The Pennsylvania Supreme Court has ruled that insurers whose policies are triggered by multi-year asbestos claims have a joint defense obligation and may not allocate any share to the policyholder for "orphan shares." J.H. France Refractories Co. v. Allstate Ins. Co., 626 A.2d 502 (Pa. 1993).  The court overturned a lower appellate court's ruling that the insured was obligated to pay a share of defense costs attributable to insolvent or exhausted policy years.

  These "joint and several" principles were extended to pollution cases in Koppers Co., Inc. v. The Aetna Casualty & Surety Co., 98 F.3d 1440 (3d Cir. 1996).  However, the Third Circuit ruled that a policyholder may not recover all of its claim from several insurers, having earlier settled with others.  Rather, the court ruled that the sums recoverable from the remaining insurers must be off-set by a credit representing settling insurers' pro rata shares.

  J.H. France was given even further application by the Washington Supreme Court, in a case interpreting Pennsylvania law.  In Alcoa v. Accident & Casualty Insurance Company, No. 67340-3 (Wash. May 4, 2000), the court ruled that a first party insured could recover in full under DIC property policies, even though they lacked “all sums” language.

  Earlier, a federal court has ruled that J.H. France does not apply to excess policies.  In General Refractories Co. v. Allstate Ins. Co., 1994 U.S. Dist. LEXIS 7561 (E.D. Pa. June 8, 1994), Judge Hutton adopted a rule of "horizontal exhaustion," declaring that the insured must exhaust all of the available primary insurance, not just the policy underlying any individual excess policy, before it could pursue coverage from the excess insurers.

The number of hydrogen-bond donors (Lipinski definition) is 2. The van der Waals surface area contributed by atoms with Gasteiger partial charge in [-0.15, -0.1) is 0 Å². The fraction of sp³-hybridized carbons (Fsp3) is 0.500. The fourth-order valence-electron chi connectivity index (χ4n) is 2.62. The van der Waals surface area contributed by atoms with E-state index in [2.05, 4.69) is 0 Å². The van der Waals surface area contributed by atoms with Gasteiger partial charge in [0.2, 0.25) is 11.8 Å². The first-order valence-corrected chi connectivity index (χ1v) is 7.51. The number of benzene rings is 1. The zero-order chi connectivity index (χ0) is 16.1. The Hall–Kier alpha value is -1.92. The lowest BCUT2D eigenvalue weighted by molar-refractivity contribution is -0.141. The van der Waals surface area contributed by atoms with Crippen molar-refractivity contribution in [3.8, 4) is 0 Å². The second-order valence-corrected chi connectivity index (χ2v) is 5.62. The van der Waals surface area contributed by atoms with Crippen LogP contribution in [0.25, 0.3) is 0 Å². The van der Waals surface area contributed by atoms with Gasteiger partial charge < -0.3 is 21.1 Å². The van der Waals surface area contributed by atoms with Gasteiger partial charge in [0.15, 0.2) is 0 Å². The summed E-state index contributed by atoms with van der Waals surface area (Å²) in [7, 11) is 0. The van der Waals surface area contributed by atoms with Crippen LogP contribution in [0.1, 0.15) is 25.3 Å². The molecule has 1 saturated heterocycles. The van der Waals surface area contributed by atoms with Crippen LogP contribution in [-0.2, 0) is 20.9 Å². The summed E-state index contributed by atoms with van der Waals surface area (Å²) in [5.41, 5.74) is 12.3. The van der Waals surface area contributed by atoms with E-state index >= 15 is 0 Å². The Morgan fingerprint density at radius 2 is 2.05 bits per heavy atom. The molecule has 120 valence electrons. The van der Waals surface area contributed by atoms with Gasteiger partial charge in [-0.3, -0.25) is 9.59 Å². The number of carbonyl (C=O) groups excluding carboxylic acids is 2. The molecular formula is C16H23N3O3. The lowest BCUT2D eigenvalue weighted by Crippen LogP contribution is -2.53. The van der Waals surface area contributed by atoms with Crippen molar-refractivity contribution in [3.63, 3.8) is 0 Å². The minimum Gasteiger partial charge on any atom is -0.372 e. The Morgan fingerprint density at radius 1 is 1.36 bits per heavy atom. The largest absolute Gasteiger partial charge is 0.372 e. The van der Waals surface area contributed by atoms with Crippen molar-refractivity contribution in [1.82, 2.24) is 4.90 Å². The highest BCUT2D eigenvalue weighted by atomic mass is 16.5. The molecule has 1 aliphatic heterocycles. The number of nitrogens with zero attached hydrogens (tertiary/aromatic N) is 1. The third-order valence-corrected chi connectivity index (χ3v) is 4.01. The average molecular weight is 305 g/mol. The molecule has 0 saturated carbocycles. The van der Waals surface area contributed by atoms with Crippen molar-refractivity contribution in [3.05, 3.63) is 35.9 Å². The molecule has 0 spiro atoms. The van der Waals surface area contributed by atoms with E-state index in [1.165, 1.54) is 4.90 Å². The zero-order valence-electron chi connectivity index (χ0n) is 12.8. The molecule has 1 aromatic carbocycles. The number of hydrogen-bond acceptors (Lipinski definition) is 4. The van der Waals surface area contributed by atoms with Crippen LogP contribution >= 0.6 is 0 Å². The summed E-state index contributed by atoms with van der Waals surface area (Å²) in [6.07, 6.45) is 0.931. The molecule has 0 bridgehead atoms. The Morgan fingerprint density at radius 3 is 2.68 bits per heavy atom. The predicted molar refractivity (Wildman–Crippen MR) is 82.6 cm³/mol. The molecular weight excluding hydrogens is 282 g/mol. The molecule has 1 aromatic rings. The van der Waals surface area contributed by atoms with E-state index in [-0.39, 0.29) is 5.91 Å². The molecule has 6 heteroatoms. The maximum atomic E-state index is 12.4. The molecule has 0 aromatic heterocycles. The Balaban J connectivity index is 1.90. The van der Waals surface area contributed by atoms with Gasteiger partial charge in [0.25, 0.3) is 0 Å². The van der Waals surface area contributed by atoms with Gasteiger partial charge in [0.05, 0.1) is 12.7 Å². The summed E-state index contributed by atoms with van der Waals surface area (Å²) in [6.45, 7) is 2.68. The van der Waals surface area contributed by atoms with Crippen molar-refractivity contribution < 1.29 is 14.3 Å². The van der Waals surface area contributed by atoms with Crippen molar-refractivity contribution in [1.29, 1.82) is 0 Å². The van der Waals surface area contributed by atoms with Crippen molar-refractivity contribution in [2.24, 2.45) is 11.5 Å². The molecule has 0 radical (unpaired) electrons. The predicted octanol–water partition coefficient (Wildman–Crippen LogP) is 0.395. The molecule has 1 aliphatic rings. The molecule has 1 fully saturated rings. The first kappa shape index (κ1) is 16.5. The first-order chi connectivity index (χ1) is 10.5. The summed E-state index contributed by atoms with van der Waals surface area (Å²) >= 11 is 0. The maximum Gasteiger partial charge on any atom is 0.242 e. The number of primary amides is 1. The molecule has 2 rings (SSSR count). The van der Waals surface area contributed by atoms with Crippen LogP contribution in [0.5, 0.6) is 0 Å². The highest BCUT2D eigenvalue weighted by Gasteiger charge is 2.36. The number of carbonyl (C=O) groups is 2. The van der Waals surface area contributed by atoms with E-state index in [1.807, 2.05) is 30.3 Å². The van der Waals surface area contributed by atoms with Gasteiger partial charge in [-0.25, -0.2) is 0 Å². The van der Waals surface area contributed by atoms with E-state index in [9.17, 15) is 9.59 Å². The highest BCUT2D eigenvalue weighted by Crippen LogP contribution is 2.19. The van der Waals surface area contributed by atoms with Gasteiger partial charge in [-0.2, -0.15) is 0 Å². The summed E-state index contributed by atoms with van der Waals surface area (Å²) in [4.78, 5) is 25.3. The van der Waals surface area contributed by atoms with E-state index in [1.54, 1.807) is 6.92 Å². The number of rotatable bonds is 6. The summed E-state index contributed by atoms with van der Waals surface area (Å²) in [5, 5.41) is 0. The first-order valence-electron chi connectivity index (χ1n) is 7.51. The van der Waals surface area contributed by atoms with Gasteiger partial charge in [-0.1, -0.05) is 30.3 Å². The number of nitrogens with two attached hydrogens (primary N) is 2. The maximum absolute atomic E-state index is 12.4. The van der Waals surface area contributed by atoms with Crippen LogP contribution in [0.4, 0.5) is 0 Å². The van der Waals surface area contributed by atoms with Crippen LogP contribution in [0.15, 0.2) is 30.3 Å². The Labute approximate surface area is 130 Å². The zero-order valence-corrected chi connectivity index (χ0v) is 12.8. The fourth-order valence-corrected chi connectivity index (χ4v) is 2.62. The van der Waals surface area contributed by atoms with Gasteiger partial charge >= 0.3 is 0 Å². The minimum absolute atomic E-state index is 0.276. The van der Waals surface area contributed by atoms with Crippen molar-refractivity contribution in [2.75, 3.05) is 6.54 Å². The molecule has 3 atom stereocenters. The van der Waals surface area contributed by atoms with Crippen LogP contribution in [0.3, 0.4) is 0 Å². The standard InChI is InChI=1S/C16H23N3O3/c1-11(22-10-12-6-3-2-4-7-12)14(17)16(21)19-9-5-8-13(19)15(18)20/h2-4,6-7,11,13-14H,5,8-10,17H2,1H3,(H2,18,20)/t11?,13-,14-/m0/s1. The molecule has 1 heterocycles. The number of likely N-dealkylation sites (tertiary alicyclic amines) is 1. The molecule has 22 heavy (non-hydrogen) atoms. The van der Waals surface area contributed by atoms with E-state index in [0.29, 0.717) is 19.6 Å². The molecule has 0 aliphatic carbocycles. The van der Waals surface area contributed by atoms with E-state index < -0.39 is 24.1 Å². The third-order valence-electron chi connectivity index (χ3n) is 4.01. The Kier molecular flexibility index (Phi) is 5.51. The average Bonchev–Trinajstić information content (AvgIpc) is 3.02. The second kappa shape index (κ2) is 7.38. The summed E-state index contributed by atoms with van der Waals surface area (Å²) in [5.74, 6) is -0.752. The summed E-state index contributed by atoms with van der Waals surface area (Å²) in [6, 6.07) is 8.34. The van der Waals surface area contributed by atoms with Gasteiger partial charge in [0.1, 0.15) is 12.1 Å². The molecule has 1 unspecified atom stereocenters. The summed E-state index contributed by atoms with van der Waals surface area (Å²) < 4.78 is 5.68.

Under Pennsylvania law, where two insurers are obligated to cover the same loss and one insurer settles but one does not, the litigating insurer cannot seek contribution from the settling insurer.  However, the litigating insurer is entitled to a pro rata credit for the settling insurer’s proportionate share of coverage responsibility as determined by the terms of the two policies, particularly the “other insurance” provisions.  Gould, Inc.  v.  Continental Casualty Co., 585 A.2d 16, 19 (Pa.  Super.  1991), quoted in Koppers, 98 F.3d at 1453.  Amplifying on the Superior Court’s ruling in Gould, the Third Circuit ruled in Koppers that where a primary insurer settles for less than its full limit, the excess insurer is nevertheless entitled to the benefit of the full limit “deemed” exhausted.  The excess insurer could not insist upon that limit actually being paid but neither could the policyholder obtain a double recovery. 

  Federal courts have ruled that defense costs should be shared equally where more than one policy applies to a particular suit. Pacific Indemn. Co. v. Linn, 766. F.2d 754 (3d Cir. 1985).